Authentic learning can create a generation of thinkers – but are teachers themselves authentic enough?
By Michael Vergien, English A: literature teacher, Coppell High School, Texas, USA.
What’s your definition of “authentic learning”? After speaking with many educators, their definitions vary, but it seems it’s generally defined as: “skills learnt in school that can be taken to higher education, the workforce or the community. These skills could include the ability to work well in groups; good study habits; strong writing skills; and excellent real-world problem-solving skills, just to name a few.”
This made me think. Not just about my own students’ learning, but authentic learning in general. It’s great to have students attempt a mathematical formula connected to a real problem because it gets them thinking outwardly. But how do we, as educators, make it more than just another assignment they have to do? And ensure we create thinkers rather than employees?
We all want more for our students. We want them to do more than just be able to work well with others, prepare for an assessment, write a coherent expository piece that will be sent to the town council or research real world issues and put the findings and solutions on a poster. By design, authentic learning requires less of our expertise. Its style aims to broaden the variety of learning methods available for students, ensuring student learning isn’t only determined by what the teacher knows. I fully support this steer away from simply providing students with information via lectures.
However, if we don’t know enough about our subjects, how can we know when guidance is needed? To spark the love for passionate learning our students require, we need to know more about our subjects, and not just learning in general. We need to become what we want from our students, and wholeheartedly believe in what we teach, encouraging our students to possess the same passion. We must live, breathe, eat, and sleep what we teach. How can we ask students to solve real world problems in a meaningful way, if we aren’t doing the same? How can we look a student in the eye and tell them that an author wrote something with an intended effect, if we don’t write with intention?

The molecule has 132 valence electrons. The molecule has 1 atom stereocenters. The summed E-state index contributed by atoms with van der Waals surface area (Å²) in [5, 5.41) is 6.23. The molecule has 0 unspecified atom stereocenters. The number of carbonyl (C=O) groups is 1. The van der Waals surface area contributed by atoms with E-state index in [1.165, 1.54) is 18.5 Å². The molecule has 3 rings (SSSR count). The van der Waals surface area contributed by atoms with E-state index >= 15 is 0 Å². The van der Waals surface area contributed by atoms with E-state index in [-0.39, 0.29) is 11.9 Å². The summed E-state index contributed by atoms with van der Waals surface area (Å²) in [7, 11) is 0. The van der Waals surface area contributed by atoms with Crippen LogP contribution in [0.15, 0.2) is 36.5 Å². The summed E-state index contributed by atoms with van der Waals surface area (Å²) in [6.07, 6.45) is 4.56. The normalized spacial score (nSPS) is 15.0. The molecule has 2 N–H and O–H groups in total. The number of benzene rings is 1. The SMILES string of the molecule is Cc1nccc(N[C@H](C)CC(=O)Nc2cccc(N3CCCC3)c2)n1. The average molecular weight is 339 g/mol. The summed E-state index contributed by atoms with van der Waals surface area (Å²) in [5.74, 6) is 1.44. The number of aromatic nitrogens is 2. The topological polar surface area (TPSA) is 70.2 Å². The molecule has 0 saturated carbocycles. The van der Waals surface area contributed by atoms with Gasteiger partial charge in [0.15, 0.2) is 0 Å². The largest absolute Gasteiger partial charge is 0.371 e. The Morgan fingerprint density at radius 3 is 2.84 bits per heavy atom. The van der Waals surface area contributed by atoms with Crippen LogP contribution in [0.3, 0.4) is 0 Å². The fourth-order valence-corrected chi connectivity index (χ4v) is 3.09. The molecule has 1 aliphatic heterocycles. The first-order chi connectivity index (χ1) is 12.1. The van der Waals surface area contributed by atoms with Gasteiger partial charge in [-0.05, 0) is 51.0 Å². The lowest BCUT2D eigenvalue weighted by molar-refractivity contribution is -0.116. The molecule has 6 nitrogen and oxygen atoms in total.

How can we tell a student that research is the key to seeing both sides of a historical argument, if we don’t relish the research too? Furthermore, how can we ask them to read and think about difficult literature, if we don’t see the beauty in the difficult ourselves? Instead of creating doers, let’s create thinkers and lovers of knowledge. As the American author Thoreau wrote: “Instead of noblemen, let us have noble villages of men.” Let’s provide our students with more than the ability to interpret what those in charge want them to accomplish. So, instead of assigning a real world mathematical problem, let’s show students what it means to be a true mathematician; one who sees the beauty in the numbers that make the world magical. They should see the joy we get from seeing mathematical patterns not just in the project, but also in the patterns of our lives. Our love for numbers should be so infectious that they can’t stop seeing it everywhere for themselves. If we teach science, we shouldn’t just create an assignment asking students to develop their own solutions to greenhouse gas emissions. They need to see how the interconnected web of life affects their own everyday lives.
As an English teacher, I don’t want their analysis to end when the bell rings. I want students to understand when ‘displacement’ arises so they know to show compassion in return. I want them to see the poetry floating in the atmosphere just as the 19th-century poet Emerson did, and have an urge to write it down and share it with the world. We need to show students the authenticity of our lives so they can see it in their own. If we continue celebrating success in students who simply know how to solve a problem because we tell them to, we are in danger of perpetuating the factory model of education, which limits students’ potential. As teachers, we determine if students see learning as something to be done, or something to be lived. Let’s create noble villages to live in.